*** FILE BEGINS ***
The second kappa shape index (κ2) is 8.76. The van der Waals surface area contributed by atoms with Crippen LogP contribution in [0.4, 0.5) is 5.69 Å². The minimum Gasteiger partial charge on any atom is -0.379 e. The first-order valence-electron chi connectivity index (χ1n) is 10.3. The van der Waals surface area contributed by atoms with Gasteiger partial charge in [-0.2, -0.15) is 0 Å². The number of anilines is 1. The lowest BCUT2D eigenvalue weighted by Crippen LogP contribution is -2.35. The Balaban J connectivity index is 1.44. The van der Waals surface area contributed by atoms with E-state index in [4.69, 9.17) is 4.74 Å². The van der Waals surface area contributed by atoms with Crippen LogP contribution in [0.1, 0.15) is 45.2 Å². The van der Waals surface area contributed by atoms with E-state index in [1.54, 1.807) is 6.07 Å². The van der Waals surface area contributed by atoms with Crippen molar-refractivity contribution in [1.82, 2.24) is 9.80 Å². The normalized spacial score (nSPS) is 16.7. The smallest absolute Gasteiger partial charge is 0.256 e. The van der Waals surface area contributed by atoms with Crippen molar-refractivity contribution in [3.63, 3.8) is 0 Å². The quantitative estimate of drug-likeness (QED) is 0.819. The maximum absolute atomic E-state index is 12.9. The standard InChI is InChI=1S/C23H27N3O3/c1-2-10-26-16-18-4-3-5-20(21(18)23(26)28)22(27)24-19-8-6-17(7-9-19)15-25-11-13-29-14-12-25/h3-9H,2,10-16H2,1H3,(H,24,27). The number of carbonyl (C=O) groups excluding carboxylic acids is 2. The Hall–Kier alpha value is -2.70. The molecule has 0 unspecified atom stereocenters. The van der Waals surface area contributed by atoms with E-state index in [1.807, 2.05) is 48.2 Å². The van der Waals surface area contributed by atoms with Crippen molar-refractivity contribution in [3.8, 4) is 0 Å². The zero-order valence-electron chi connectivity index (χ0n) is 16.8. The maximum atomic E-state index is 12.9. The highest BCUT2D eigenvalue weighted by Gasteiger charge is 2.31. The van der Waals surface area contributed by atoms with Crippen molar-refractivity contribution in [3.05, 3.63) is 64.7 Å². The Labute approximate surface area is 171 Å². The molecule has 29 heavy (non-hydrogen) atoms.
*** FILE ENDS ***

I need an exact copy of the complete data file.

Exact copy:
The second kappa shape index (κ2) is 8.76. The van der Waals surface area contributed by atoms with Crippen LogP contribution in [0.4, 0.5) is 5.69 Å². The minimum Gasteiger partial charge on any atom is -0.379 e. The first-order valence-electron chi connectivity index (χ1n) is 10.3. The van der Waals surface area contributed by atoms with Gasteiger partial charge in [-0.2, -0.15) is 0 Å². The number of anilines is 1. The lowest BCUT2D eigenvalue weighted by Crippen LogP contribution is -2.35. The Balaban J connectivity index is 1.44. The van der Waals surface area contributed by atoms with E-state index in [4.69, 9.17) is 4.74 Å². The van der Waals surface area contributed by atoms with Crippen LogP contribution in [0.1, 0.15) is 45.2 Å². The van der Waals surface area contributed by atoms with E-state index in [1.54, 1.807) is 6.07 Å². The van der Waals surface area contributed by atoms with Crippen molar-refractivity contribution in [1.82, 2.24) is 9.80 Å². The normalized spacial score (nSPS) is 16.7. The smallest absolute Gasteiger partial charge is 0.256 e. The van der Waals surface area contributed by atoms with Crippen molar-refractivity contribution in [3.63, 3.8) is 0 Å². The quantitative estimate of drug-likeness (QED) is 0.819. The maximum absolute atomic E-state index is 12.9. The standard InChI is InChI=1S/C23H27N3O3/c1-2-10-26-16-18-4-3-5-20(21(18)23(26)28)22(27)24-19-8-6-17(7-9-19)15-25-11-13-29-14-12-25/h3-9H,2,10-16H2,1H3,(H,24,27). The number of carbonyl (C=O) groups excluding carboxylic acids is 2. The Hall–Kier alpha value is -2.70. The molecule has 0 unspecified atom stereocenters. The van der Waals surface area contributed by atoms with E-state index in [1.807, 2.05) is 48.2 Å². The van der Waals surface area contributed by atoms with Crippen molar-refractivity contribution in [3.8, 4) is 0 Å². The zero-order valence-electron chi connectivity index (χ0n) is 16.8. The maximum atomic E-state index is 12.9. The highest BCUT2D eigenvalue weighted by Gasteiger charge is 2.31. The van der Waals surface area contributed by atoms with Crippen molar-refractivity contribution in [3.05, 3.63) is 64.7 Å². The Labute approximate surface area is 171 Å². The molecule has 29 heavy (non-hydrogen) atoms.